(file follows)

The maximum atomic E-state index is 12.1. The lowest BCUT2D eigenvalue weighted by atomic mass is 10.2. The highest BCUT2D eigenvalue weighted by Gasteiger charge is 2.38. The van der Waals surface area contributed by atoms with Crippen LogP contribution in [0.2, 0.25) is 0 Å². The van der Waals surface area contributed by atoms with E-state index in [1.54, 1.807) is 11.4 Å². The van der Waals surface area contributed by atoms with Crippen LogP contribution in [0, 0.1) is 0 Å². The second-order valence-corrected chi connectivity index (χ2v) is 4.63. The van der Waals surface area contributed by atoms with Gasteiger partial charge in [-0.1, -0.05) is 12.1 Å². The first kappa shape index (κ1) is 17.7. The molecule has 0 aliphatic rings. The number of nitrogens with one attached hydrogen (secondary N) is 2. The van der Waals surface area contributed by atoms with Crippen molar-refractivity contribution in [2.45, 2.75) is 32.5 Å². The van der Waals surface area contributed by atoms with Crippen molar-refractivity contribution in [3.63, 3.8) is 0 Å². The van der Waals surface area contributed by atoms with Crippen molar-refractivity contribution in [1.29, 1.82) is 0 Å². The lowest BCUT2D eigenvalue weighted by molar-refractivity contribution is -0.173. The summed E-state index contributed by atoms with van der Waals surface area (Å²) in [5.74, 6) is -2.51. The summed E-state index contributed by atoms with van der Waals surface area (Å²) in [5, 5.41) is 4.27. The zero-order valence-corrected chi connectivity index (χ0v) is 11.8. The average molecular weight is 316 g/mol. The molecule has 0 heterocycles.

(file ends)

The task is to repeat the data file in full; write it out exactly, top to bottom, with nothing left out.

The maximum atomic E-state index is 12.1. The lowest BCUT2D eigenvalue weighted by atomic mass is 10.2. The highest BCUT2D eigenvalue weighted by Gasteiger charge is 2.38. The van der Waals surface area contributed by atoms with Crippen LogP contribution in [0.2, 0.25) is 0 Å². The van der Waals surface area contributed by atoms with E-state index in [1.54, 1.807) is 11.4 Å². The van der Waals surface area contributed by atoms with Crippen LogP contribution in [0, 0.1) is 0 Å². The second-order valence-corrected chi connectivity index (χ2v) is 4.63. The van der Waals surface area contributed by atoms with Gasteiger partial charge in [-0.1, -0.05) is 12.1 Å². The first kappa shape index (κ1) is 17.7. The molecule has 0 aliphatic rings. The number of nitrogens with one attached hydrogen (secondary N) is 2. The van der Waals surface area contributed by atoms with Crippen molar-refractivity contribution in [2.45, 2.75) is 32.5 Å². The van der Waals surface area contributed by atoms with Crippen molar-refractivity contribution in [3.63, 3.8) is 0 Å². The van der Waals surface area contributed by atoms with Crippen molar-refractivity contribution in [1.29, 1.82) is 0 Å². The lowest BCUT2D eigenvalue weighted by molar-refractivity contribution is -0.173. The summed E-state index contributed by atoms with van der Waals surface area (Å²) in [5.74, 6) is -2.51. The summed E-state index contributed by atoms with van der Waals surface area (Å²) in [5, 5.41) is 4.27. The zero-order valence-corrected chi connectivity index (χ0v) is 11.8. The average molecular weight is 316 g/mol. The molecule has 0 heterocycles.